Martha Stewart's Cooking School: Episode 2, Sauces
Squid Ink is going back to basics with Martha Stewart's Cooking School, airing every weekend through the end of the year on PBS. Join us.
Martha Stewart Living Omnimedia Eggs Benedict with hollandaise
Martha Stewart believes in studying the classics, she says, as images of Einstein, Shakespeare and Abraham Lincoln (what?) cross the screen, and this logic, of course, applies to cooking. That's the whole basis of what she's doing with Martha Stewart's Cooking School, and it's the theme behind the sauces she chose to teach the masses (or at least we PBS-loving geeks) over the weekend. These are her classics: hollandaise, beurre blanc, béchamel and marinara, all of which work as either a dressing for entrees and vegetables, as well as for the bases of less textbook sauces.
First up, Hollandaise.
Sayeth Martha, a double boiler is not a great idea for Hollandaise because the steel tends to get too hot. She recommends using a glass mixing bowl over a copper pot if you don't have a porcelain bain-marie. (Do you? We do not.)
This recipe came straight from the Stewart camp (thank you!) so it's fantastically detailed.
Makes about 1 1/2 cups
3 large egg yolks
3/4 cup (1 1/2 sticks) unsalted butter, room temperature, cut into tablespoons
1 teaspoon fresh lemon juice
1/2 teaspoon coarse salt
Pinch of cayenne pepper
Pinch of freshly ground black pepper
1. Fill a medium saucepan with 2 inches water and bring to a boil, then reduce heat so water is barely simmering.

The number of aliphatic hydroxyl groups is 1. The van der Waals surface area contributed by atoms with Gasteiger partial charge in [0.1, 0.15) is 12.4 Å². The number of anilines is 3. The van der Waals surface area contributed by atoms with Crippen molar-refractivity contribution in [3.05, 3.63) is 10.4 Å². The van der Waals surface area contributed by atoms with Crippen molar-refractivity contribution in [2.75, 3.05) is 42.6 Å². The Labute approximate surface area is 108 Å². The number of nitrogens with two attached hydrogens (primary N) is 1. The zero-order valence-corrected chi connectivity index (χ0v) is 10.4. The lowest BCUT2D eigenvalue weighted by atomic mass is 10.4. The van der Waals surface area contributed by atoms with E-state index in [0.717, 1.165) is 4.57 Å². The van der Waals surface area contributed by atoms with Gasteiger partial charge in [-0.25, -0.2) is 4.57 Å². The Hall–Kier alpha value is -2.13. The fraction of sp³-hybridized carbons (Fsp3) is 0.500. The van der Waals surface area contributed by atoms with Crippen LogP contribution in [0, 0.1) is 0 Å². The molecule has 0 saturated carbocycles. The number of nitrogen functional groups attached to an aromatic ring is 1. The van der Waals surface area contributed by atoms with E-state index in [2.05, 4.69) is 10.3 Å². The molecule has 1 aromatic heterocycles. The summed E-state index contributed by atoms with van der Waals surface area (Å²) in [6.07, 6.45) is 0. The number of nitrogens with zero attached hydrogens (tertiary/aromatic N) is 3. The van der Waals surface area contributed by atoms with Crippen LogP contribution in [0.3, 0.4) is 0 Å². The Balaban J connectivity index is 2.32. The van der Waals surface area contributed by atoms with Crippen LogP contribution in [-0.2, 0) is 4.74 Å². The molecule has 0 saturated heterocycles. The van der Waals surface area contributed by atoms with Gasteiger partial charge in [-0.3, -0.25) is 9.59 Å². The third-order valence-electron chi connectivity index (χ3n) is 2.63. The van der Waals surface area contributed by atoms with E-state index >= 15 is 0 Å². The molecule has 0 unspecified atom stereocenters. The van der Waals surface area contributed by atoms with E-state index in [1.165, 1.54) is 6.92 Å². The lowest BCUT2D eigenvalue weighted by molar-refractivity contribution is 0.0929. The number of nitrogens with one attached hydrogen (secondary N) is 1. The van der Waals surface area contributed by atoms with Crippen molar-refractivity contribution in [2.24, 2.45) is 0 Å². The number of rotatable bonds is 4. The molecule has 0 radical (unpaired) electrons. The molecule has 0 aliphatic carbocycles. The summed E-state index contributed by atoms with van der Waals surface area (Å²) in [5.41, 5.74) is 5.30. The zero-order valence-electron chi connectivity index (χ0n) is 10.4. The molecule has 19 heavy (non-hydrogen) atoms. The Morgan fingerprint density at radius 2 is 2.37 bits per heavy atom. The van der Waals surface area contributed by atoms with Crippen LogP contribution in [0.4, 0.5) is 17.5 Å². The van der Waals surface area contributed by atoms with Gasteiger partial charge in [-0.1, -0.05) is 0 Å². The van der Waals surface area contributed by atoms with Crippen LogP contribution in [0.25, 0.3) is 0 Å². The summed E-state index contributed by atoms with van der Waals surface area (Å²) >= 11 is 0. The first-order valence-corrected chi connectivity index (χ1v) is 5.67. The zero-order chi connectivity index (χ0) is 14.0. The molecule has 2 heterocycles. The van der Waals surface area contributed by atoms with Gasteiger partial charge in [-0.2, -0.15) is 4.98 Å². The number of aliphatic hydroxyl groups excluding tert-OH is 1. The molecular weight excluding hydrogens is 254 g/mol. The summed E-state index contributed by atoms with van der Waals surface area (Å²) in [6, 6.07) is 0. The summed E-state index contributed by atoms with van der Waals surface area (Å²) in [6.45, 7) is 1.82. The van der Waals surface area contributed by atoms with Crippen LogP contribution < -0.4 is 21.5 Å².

2. Off the heat, whisk egg yolks in a heatproof bowl or on top of a double boiler until they become pale. Place over the simmering water. Whisking constantly, cook until the mixture is thick enough to hold a trail from the whisk and begins to hold its shape when drizzled from the whisk, about 3 minutes.
3. Whisking constantly, add butter, 1 tablespoon at a time, whisking until each addition is incorporated completely before adding the next. When all the butter has been added, season with lemon juice, salt, cayenne, and black pepper. The sauce should be thick but still able to drizzle from a spoon (and it should form a pool, not a mound). If it is too thick, thin it with a little water.
4. The sauce is best if used immediately but can sit for about an hour over hot water in a bain-marie or in a Thermos.
After running through this process, Martha shocked us by whipping out a blender and giving us an alternate, easier method. If you go that route, add the egg yolks and melted, slightly cooled butter into the blender and fire it up. Then add the rest of the above ingredients while the blender spins on low. BOOM! Hollandaise. Who knew?
Now, the rest of these recipes for beurre blanc, béchamel and marinara are going to seem a bit more makeshift because they're taken down from TV, but rest assured, they're step-by-step what Martha says to do. And for the record, she doesn't indicate how much this makes, so that detail is lacking. One can safely assume, though, they each make enough for whatever you're having for dinner.